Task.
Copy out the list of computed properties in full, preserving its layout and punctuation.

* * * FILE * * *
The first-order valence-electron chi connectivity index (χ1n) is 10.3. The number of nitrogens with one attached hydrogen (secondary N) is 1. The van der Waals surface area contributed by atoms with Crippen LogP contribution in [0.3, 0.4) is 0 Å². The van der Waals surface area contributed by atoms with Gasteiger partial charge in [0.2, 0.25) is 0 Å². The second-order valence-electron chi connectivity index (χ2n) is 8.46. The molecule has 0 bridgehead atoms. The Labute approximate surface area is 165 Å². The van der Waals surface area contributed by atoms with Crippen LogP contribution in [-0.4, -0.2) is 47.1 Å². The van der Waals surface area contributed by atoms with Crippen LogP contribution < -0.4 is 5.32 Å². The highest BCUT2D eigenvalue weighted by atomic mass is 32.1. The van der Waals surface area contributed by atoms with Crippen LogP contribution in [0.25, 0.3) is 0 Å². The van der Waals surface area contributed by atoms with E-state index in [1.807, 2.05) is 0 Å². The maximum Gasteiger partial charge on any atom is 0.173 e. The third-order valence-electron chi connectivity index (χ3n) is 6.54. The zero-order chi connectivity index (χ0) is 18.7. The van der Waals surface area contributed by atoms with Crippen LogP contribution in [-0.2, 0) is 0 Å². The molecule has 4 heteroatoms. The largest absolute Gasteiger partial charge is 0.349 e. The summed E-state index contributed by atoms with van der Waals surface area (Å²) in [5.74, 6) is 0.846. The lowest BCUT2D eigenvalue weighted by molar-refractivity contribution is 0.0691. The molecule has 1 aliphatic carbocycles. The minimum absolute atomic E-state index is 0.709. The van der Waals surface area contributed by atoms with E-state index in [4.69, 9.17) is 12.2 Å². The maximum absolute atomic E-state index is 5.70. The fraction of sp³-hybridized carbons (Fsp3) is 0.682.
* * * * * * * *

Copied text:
The first-order valence-electron chi connectivity index (χ1n) is 10.3. The number of nitrogens with one attached hydrogen (secondary N) is 1. The van der Waals surface area contributed by atoms with Crippen LogP contribution in [0.3, 0.4) is 0 Å². The van der Waals surface area contributed by atoms with Gasteiger partial charge in [0.2, 0.25) is 0 Å². The second-order valence-electron chi connectivity index (χ2n) is 8.46. The molecule has 0 bridgehead atoms. The Labute approximate surface area is 165 Å². The van der Waals surface area contributed by atoms with Crippen LogP contribution in [-0.4, -0.2) is 47.1 Å². The van der Waals surface area contributed by atoms with Crippen LogP contribution < -0.4 is 5.32 Å². The highest BCUT2D eigenvalue weighted by atomic mass is 32.1. The van der Waals surface area contributed by atoms with Crippen LogP contribution in [0.25, 0.3) is 0 Å². The van der Waals surface area contributed by atoms with E-state index in [1.807, 2.05) is 0 Å². The maximum Gasteiger partial charge on any atom is 0.173 e. The third-order valence-electron chi connectivity index (χ3n) is 6.54. The zero-order chi connectivity index (χ0) is 18.7. The van der Waals surface area contributed by atoms with Crippen LogP contribution in [-0.2, 0) is 0 Å². The molecule has 4 heteroatoms. The largest absolute Gasteiger partial charge is 0.349 e. The summed E-state index contributed by atoms with van der Waals surface area (Å²) in [5.74, 6) is 0.846. The lowest BCUT2D eigenvalue weighted by molar-refractivity contribution is 0.0691. The molecule has 1 aliphatic carbocycles. The minimum absolute atomic E-state index is 0.709. The van der Waals surface area contributed by atoms with E-state index in [4.69, 9.17) is 12.2 Å². The maximum absolute atomic E-state index is 5.70. The fraction of sp³-hybridized carbons (Fsp3) is 0.682.